After researching and thinking for myself, I began to question if this feeling of entitlement and pride for the country we happen to be born is actually moral and justified. In many cases, if you follow the money, our wealth is a direct result of slave labor, war profiteering, and temporary money creation/manipulation.

democracyWhile we, as Americans, (the members of the Bounty Hunters, the “Inner Party” as in 1984, the “bourgeoisie”) continue to work under our coorporatist/fiat-money-based crony capitalist leaders – government and big business – (the leaders of the Bounty Hunters, Big Brother in 1984), we tend to look down upon those less fortunate (the innocent families, the proles in 1984). Just because we were born between certain arbitrary lines dividing countries does not make us anything more than a human. Drone strikes are brushed off as necessary evils to maintain “peace.” (Here is a visualization of drone strikes in Pakistan over time.) You are called un-American and unpatriotic (and even labeled a terrorist and go to jail) if you ever question how our system works. You are looked down upon if you cease to be grateful for this immoral wealth. Nonetheless, don’t get me wrong – I am a strong believer that appreciating things is not as commonplace as it should be. However, one should not use this as an excuse to be ignorant of reality.

“No one is free when others are oppressed” (Author Unknown).

The unfortunate truth is that if you wake up to these events, you will be shunned by most of society around you (especially by those who are close to you). By questioning everything and criticizing the system, you will begin to not fit in (like in Idiocracy). However, hopefully you will be able to use this knowledge to share with others around you (in a reasonable manner). Just keep in mind – The more you know, the more you realize you don’t know.

PS: Here is a relevant depressing video to go along with a depressing article like this

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  • Bobby the Builder

    isnt “freedom” such a silly word? ambiguous and all and used as a catchphrase that everybody understands in their own way? we are free to the extent that other people in other parts of the world don’t have the power (or are too scared) to take more resources for themselves right?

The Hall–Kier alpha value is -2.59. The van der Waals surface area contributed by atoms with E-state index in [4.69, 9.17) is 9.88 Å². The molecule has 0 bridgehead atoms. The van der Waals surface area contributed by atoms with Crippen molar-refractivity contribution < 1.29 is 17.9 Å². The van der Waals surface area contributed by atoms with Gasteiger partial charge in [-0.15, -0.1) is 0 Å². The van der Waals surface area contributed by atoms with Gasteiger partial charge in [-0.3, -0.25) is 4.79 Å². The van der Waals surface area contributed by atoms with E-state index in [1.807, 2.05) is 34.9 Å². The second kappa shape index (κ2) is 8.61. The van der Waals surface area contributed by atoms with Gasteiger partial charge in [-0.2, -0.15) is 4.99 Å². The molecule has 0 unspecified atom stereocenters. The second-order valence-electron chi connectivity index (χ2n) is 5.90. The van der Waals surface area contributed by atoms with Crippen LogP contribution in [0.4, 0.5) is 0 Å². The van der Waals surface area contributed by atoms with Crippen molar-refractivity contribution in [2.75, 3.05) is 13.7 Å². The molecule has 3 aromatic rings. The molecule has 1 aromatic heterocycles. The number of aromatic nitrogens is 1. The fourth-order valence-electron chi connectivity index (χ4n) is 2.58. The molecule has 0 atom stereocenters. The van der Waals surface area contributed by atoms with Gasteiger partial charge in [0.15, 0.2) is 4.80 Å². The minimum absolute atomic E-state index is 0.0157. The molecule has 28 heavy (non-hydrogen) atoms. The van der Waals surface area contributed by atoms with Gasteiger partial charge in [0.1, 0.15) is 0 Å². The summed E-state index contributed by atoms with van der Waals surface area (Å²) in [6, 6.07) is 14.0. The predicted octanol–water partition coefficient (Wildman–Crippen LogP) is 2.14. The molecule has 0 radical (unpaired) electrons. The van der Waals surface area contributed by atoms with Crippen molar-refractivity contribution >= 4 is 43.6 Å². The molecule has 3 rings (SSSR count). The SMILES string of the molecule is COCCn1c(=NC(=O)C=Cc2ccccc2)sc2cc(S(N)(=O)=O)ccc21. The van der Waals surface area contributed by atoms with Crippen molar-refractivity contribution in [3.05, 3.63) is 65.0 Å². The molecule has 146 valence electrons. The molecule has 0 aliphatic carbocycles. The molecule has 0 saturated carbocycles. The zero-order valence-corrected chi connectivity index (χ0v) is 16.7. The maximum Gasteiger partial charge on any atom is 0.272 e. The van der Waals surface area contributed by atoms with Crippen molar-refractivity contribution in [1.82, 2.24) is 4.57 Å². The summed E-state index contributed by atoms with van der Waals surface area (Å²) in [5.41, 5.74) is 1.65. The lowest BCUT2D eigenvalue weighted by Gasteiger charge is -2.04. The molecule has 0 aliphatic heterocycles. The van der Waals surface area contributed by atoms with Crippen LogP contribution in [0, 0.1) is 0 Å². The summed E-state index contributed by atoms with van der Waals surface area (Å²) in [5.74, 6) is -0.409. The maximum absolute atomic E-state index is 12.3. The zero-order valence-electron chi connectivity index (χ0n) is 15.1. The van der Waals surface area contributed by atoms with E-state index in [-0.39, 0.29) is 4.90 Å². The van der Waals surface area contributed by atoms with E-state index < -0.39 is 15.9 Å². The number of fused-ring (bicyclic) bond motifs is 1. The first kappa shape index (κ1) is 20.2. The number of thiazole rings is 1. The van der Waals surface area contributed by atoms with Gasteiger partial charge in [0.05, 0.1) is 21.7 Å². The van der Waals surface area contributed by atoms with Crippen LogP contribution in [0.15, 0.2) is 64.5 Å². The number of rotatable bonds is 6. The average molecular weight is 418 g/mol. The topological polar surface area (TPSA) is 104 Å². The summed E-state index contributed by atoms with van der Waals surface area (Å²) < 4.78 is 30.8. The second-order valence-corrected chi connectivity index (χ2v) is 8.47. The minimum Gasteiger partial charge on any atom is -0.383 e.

• i just don’t feel right praising our current wealth when it comes at a cost from others
      i’ve always kinda felt this way whenever people tell me to be grateful

      • Doug

        Let me tell you, in a lot of other places other than the USA, the “Bounty Hunters” are all that exist.

  • Doug

    Here’s the problem, Matt, you are fitting the situation to the analogy rather than fitting the analogy to the situation. Your watered-down, simplistic comparison fits because generalizations and vagueness are one-size-fits-all concepts!

    If you’re asking us to think deeply about how the country is run, how can you accurately and justly depict the truth in a simple 12 paragraph essay? Clearly the situation is much more complex than you make it out to be.

    When people tell you to be proud to be an American, it’s because you should give thanks you have food, a laptop, an education, a doctor, a limitless availability of food, a hardware supply, a court system, a people elected government all in your immediate environment. And that is true for virtually every place here in our country. I AM proud to be an American, I’m sorry you feel differently. What a WEALTH of resources we have here to build machines of justice and aid for all who need it. The tools are already in your hand; try to construct through physical labor. Don’t just be another voice. You might as well “like” the Anarchy page on facebook or something like that: talk about being a force for good.

    • I don’t claim to know everything. However, I am questioning the mainstream idea of patriotism by posing questions like – what if that analogy is closer to reality than you think? would you still be so grateful? The analogy is made very simple so that the questions I am posing are easily answered. When I bring this up to people, they usually immediately say “no way, I would not be grateful for that.” Once they say that, I shut up

      • Doug

        That’s still a disservice. You’re crying out because people are thinking white, and you want them to think black. Using suggestive wording and vagueness, you lead them to think black. “Once they [think black], [you] shut up”. Just as the government lies and simplifies the story and keeps people happy, you simplify and don’t deliver the whole story.
        How are you any better?

        • I think my main point I am trying to make by posing these questions is that having an abundance of resources and wealth shouldn’t automatically (no matter what) make you feel like you need to feel grateful and proud (as shown in my analogy).
          Thanks for helping me put this into words

          • Doug

            I can definitely agree with that.